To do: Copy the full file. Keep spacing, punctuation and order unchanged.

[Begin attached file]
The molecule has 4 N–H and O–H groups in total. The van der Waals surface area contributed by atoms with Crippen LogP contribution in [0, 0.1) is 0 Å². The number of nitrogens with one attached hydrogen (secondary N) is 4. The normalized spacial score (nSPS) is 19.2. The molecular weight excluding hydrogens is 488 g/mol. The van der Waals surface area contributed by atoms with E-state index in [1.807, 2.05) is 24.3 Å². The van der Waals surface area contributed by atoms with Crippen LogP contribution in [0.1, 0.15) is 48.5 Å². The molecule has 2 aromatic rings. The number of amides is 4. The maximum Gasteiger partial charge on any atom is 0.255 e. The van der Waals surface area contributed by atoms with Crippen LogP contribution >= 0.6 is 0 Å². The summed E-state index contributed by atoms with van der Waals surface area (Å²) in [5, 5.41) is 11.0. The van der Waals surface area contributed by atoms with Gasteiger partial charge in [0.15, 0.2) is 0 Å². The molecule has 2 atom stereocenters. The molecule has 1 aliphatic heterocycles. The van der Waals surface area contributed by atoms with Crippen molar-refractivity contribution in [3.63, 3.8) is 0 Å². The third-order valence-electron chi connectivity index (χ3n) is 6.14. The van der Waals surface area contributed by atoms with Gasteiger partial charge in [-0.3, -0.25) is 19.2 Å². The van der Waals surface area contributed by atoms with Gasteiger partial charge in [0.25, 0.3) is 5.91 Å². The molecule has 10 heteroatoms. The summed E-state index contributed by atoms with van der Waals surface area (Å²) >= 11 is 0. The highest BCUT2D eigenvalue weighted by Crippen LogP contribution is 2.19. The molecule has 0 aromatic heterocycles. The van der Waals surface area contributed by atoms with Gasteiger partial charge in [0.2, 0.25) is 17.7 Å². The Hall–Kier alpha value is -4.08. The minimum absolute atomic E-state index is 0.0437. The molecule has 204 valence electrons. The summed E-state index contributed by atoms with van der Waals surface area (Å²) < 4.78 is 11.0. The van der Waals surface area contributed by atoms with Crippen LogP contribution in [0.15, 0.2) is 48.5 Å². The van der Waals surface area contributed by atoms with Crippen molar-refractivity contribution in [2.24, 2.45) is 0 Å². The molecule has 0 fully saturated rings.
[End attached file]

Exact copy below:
The molecule has 4 N–H and O–H groups in total. The van der Waals surface area contributed by atoms with Crippen LogP contribution in [0, 0.1) is 0 Å². The number of nitrogens with one attached hydrogen (secondary N) is 4. The normalized spacial score (nSPS) is 19.2. The molecular weight excluding hydrogens is 488 g/mol. The van der Waals surface area contributed by atoms with E-state index in [1.807, 2.05) is 24.3 Å². The van der Waals surface area contributed by atoms with Crippen LogP contribution in [0.1, 0.15) is 48.5 Å². The molecule has 2 aromatic rings. The number of amides is 4. The maximum Gasteiger partial charge on any atom is 0.255 e. The van der Waals surface area contributed by atoms with Crippen LogP contribution >= 0.6 is 0 Å². The summed E-state index contributed by atoms with van der Waals surface area (Å²) in [5, 5.41) is 11.0. The van der Waals surface area contributed by atoms with Gasteiger partial charge in [0.15, 0.2) is 0 Å². The molecule has 2 atom stereocenters. The molecule has 1 aliphatic heterocycles. The van der Waals surface area contributed by atoms with Crippen molar-refractivity contribution in [3.63, 3.8) is 0 Å². The third-order valence-electron chi connectivity index (χ3n) is 6.14. The van der Waals surface area contributed by atoms with Gasteiger partial charge in [-0.3, -0.25) is 19.2 Å². The van der Waals surface area contributed by atoms with Gasteiger partial charge in [0.25, 0.3) is 5.91 Å². The molecule has 10 heteroatoms. The summed E-state index contributed by atoms with van der Waals surface area (Å²) >= 11 is 0. The highest BCUT2D eigenvalue weighted by Crippen LogP contribution is 2.19. The molecule has 0 aromatic heterocycles. The van der Waals surface area contributed by atoms with Gasteiger partial charge in [0.2, 0.25) is 17.7 Å². The Hall–Kier alpha value is -4.08. The minimum absolute atomic E-state index is 0.0437. The molecule has 204 valence electrons. The summed E-state index contributed by atoms with van der Waals surface area (Å²) < 4.78 is 11.0. The van der Waals surface area contributed by atoms with Crippen LogP contribution in [0.15, 0.2) is 48.5 Å². The van der Waals surface area contributed by atoms with Crippen molar-refractivity contribution in [2.24, 2.45) is 0 Å². The molecule has 0 fully saturated rings.